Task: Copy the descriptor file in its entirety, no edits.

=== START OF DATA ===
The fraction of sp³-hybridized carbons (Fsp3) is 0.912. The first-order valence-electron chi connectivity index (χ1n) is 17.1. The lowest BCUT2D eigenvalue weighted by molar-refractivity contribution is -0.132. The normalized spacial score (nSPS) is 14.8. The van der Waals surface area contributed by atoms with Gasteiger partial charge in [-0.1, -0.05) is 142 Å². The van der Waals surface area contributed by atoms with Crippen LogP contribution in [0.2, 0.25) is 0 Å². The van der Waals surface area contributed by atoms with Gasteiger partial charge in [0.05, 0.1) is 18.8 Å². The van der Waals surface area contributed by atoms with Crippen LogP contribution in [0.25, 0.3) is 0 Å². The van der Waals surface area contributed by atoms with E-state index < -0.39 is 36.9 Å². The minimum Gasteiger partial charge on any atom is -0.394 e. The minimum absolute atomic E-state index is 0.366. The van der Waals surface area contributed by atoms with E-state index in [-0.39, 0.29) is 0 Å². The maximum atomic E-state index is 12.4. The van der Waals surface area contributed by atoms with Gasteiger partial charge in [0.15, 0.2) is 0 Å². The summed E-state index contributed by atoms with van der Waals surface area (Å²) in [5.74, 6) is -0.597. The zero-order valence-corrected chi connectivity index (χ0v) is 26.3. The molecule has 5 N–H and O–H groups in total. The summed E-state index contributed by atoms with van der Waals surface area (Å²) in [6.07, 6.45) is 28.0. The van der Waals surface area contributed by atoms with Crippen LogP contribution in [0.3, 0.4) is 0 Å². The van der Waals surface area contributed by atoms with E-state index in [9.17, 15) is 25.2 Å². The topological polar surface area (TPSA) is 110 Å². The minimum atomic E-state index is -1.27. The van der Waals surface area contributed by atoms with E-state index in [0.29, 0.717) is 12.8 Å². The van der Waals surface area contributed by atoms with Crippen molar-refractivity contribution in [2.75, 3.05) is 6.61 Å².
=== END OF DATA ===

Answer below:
The fraction of sp³-hybridized carbons (Fsp3) is 0.912. The first-order valence-electron chi connectivity index (χ1n) is 17.1. The lowest BCUT2D eigenvalue weighted by molar-refractivity contribution is -0.132. The normalized spacial score (nSPS) is 14.8. The van der Waals surface area contributed by atoms with Gasteiger partial charge in [-0.1, -0.05) is 142 Å². The van der Waals surface area contributed by atoms with Crippen LogP contribution in [0.2, 0.25) is 0 Å². The van der Waals surface area contributed by atoms with Gasteiger partial charge in [0.05, 0.1) is 18.8 Å². The van der Waals surface area contributed by atoms with Crippen LogP contribution in [0.25, 0.3) is 0 Å². The van der Waals surface area contributed by atoms with E-state index < -0.39 is 36.9 Å². The minimum Gasteiger partial charge on any atom is -0.394 e. The minimum absolute atomic E-state index is 0.366. The van der Waals surface area contributed by atoms with E-state index in [-0.39, 0.29) is 0 Å². The maximum atomic E-state index is 12.4. The van der Waals surface area contributed by atoms with Gasteiger partial charge in [0.15, 0.2) is 0 Å². The summed E-state index contributed by atoms with van der Waals surface area (Å²) in [5.74, 6) is -0.597. The zero-order valence-corrected chi connectivity index (χ0v) is 26.3. The molecule has 5 N–H and O–H groups in total. The summed E-state index contributed by atoms with van der Waals surface area (Å²) in [6.07, 6.45) is 28.0. The van der Waals surface area contributed by atoms with Crippen LogP contribution in [0.3, 0.4) is 0 Å². The van der Waals surface area contributed by atoms with E-state index in [9.17, 15) is 25.2 Å². The topological polar surface area (TPSA) is 110 Å². The minimum atomic E-state index is -1.27. The van der Waals surface area contributed by atoms with E-state index in [0.29, 0.717) is 12.8 Å². The van der Waals surface area contributed by atoms with Crippen molar-refractivity contribution in [2.75, 3.05) is 6.61 Å².